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Optometry Coding & Billing Alert

ICD-10:
Help Make Sense of Your Eye Care Claims With 'Z' Codes

These diagnoses can support screenings and much more.

Remember the ‘V’ codes that you frequently reported in the days of ICD-9? Following the transition to ICD-10, hopefully you’re getting to know the ‘Z’ codes just as well, because these codes not only provide supplemental information on your claims, they could actually be the key that tells payers why they should reimburse you for your services. The Z codes are, in fact, important elements to correct coding practices.

The Z code category is formally referred to as “Factors influencing health status and contact with health services” in the ICD-10-CM Guidelines and code manual. The following tips can help ensure that you’re using Z codes properly at your eye care practice.

Some Z Codes Can Be Listed As Primary Dx

Many coders are hesitant to use the Z codes as primary codes on their claims, but this is perfectly acceptable in many cases, says Dee Mandley, RHIT, CCS, CCS-P, president of D. Mandley & Associates, LLC in Stow, Ohio. “There are a few Z codes that can only be used as first-listed diagnoses. These are listed in the ICD-10-CM Official Guidelines for Coding and Reporting Section 1; C; 21; 16, found at https://www.cms.gov/Medicare/Coding/ICD10/Downloads/2016-ICD-10-CM-Guidelines.pdf.”

These include Z01.00 (Encounter for examination of eyes and vision without abnormal findings), Z01.01 (Encounter for examination of eyes and vision with abnormal findings), and Z02.4 (Encounter for examination for driving license), among others.

‘Paint the Picture’ With Z Codes

In other cases, when the Z codes aren’t your primary diagnoses, you’ll simply list them after your primary diagnosis codes to give the insurer a complete profile of what your patient is dealing with, Mandley says. “A coder will always want to code all codes necessary to ‘paint the picture’ for why the patient is being seen.”

The reason for this is because the Z codes give the insurer additional information that may offer reasons why the doctor needed to report a higher-level E/M service, perform procedures, or order diagnostic workups. “It is appropriate to code all diagnoses that co-exist at the time of the visit that affect patient treatment or management — this includes status conditions (Z codes),” says Matthew Menendez, vice president of sales and marketing with White Plume Technologies. “As always, make sure documentation supports your coding.”

For example, if your patient presents for an eye exam but mentions that she recently found out she is pregnant and tells you she had gestational diabetes during her previous pregnancies, the optometrist may spend more time examining her eyes for any vascular symptoms that might be indicative of retinopathy. In this situation, you might use Z86.32 (Personal history of gestational diabetes) as a secondary diagnosis code.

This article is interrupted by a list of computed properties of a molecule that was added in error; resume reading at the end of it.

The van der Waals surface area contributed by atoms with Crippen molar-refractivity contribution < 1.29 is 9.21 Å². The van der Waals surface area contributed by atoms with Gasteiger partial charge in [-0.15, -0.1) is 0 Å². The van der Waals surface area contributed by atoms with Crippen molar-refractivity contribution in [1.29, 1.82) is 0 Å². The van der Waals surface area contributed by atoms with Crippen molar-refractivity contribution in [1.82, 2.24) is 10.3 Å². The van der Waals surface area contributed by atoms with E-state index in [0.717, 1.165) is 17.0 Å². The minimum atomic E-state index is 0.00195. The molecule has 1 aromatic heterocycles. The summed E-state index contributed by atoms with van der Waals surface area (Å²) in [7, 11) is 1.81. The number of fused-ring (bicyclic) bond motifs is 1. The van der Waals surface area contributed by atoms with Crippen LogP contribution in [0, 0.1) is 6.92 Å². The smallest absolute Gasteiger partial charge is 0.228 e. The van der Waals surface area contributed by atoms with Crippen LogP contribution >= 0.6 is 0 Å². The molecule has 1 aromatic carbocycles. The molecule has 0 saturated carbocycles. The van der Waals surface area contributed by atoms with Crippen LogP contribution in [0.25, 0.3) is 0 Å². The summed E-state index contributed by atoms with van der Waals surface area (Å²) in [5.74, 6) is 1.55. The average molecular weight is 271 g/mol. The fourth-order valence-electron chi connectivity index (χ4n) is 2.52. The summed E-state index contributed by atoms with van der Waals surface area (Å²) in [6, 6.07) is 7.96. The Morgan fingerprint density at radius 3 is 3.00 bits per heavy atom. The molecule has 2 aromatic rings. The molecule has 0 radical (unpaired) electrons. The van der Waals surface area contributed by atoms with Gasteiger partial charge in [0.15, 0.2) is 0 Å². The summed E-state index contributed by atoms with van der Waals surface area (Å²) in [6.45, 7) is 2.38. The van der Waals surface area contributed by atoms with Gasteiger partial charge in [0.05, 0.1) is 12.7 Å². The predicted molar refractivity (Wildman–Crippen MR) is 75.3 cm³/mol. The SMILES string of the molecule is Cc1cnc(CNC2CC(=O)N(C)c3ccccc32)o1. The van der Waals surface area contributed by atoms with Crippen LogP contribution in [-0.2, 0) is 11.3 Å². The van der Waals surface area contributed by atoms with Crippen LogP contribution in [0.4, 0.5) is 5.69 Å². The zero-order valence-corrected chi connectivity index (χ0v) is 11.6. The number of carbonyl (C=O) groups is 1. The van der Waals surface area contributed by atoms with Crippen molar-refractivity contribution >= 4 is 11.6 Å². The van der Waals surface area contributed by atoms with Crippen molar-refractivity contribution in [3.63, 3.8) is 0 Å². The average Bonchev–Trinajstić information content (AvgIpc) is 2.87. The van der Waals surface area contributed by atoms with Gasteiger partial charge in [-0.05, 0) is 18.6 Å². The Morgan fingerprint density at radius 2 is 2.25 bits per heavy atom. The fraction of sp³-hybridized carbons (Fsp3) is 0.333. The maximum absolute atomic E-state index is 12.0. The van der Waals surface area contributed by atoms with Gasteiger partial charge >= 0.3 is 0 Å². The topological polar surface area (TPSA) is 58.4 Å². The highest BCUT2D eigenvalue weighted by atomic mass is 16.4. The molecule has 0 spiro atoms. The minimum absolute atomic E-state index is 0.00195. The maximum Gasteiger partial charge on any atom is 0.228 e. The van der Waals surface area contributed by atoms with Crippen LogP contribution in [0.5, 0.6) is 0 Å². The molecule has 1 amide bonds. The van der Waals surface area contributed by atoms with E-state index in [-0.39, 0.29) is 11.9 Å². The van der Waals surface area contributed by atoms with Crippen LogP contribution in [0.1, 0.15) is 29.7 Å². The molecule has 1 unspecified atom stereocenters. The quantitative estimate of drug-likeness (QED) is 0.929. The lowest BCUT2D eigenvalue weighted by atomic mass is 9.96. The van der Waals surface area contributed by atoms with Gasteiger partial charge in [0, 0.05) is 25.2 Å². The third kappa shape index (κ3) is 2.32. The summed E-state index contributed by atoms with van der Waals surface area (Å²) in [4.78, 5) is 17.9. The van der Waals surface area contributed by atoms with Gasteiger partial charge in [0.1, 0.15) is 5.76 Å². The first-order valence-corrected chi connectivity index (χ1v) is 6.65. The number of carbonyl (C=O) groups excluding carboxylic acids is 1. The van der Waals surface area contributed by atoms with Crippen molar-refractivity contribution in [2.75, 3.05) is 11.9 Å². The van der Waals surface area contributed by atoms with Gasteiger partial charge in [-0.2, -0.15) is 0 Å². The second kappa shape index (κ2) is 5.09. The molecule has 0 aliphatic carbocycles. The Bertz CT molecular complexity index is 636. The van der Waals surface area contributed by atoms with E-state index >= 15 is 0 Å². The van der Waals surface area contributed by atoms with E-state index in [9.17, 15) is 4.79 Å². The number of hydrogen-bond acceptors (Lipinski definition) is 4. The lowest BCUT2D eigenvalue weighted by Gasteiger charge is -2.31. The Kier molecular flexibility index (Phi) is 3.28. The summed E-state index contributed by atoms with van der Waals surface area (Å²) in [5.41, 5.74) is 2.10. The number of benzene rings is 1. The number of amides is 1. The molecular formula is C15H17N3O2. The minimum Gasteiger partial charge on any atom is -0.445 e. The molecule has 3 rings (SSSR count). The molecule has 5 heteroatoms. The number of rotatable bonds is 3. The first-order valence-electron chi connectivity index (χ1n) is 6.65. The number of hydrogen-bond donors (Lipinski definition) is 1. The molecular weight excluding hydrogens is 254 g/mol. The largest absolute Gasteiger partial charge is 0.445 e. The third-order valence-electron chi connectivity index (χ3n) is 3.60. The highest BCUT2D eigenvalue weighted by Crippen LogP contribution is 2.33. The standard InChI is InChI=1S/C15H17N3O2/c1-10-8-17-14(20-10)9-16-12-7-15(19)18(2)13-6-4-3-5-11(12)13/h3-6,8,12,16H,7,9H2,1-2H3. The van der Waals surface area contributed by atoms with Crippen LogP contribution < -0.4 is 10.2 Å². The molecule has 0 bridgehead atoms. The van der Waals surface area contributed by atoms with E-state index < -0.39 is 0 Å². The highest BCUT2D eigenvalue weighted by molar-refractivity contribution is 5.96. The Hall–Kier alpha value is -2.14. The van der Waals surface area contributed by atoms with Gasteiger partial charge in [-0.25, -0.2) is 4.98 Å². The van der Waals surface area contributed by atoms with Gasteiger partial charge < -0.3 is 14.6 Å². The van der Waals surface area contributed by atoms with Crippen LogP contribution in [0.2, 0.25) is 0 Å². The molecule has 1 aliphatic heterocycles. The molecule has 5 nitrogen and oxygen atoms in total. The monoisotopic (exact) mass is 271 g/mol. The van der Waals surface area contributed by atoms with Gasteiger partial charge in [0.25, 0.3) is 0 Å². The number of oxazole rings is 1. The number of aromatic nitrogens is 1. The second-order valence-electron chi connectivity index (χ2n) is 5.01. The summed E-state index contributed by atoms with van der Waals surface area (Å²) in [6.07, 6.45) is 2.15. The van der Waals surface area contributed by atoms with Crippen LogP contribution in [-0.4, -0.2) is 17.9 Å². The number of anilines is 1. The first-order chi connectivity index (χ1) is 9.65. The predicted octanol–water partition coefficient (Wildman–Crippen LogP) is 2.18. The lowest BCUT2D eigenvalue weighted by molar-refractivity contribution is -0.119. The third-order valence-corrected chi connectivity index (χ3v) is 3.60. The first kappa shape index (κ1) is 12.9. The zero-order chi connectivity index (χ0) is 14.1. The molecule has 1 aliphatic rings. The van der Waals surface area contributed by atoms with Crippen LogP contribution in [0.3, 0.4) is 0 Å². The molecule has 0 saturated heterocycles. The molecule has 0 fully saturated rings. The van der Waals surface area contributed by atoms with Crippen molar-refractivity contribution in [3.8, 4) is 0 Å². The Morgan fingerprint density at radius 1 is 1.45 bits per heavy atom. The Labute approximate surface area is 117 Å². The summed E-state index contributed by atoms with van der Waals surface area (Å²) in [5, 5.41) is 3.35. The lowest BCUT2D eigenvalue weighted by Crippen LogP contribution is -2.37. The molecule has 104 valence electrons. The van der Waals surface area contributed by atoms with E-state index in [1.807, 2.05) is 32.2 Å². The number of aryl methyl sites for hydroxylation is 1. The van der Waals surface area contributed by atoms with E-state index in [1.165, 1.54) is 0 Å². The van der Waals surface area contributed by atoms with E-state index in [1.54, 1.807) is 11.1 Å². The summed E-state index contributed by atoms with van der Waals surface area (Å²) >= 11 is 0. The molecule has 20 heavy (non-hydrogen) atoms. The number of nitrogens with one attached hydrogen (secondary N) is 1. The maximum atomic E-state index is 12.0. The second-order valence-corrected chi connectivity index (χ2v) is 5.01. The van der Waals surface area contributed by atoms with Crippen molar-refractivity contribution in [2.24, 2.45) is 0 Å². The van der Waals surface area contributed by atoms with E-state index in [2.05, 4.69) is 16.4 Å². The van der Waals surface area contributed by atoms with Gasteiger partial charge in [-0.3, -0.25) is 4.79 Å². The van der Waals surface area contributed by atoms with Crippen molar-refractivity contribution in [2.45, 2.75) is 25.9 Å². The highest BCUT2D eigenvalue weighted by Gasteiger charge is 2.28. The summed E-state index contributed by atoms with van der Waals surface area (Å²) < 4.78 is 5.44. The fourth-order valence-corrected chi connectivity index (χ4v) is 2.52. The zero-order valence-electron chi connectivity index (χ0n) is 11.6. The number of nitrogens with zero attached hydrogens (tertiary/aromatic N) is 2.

Providers should specify which conditions and/or situations that they want to report in terms of additional Z codes, says Mandley. “If there are conditions that are being used for reports and/or statistical analysis, then there should be a specific ‘in-house’ coding guideline written so it clear what codes are expected to be reported,” she advises.

In situations when a payer requires you to report a Z code such as Z88.0 (Allergy status to penicillin) to justify a more expensive antibiotic, then the payer should provide this in writing and your office should keep this information in its internal coding guidelines, Mandley says. “I would caution against coding every little situation (such as history of right hip replacement) when the patient is being seen for diabetic retinopathy, as this takes extra time and would affect productivity.”

Document Everything

As with all other codes, never report a Z code unless your documentation reflects the condition that the Z codes describe. For example, suppose your insurer allows Z83.511 (Family history of glaucoma) as a payable code for fundus photography (92250). If you’re using that code, you must ensure that the patient’s records include a documented history of glaucoma in the family.

“If a payer allows the family history code as a payable diagnosis, it should be satisfactory to have the family history documented in the patient’s medical record,” Menendez says. Keep in mind, however, that what one payer allows as a payable diagnosis might not be the same as what a separate insurer might cover.

If the patient’s insurer does cover services performed due to family histories of certain conditions as payable diagnoses, you should ask the payer for the coverage decision so you can prove where it’s allowable. “It would be helpful to get a copy of this requirement from the payer for the provider’s coding compliance manual,” Mandley says.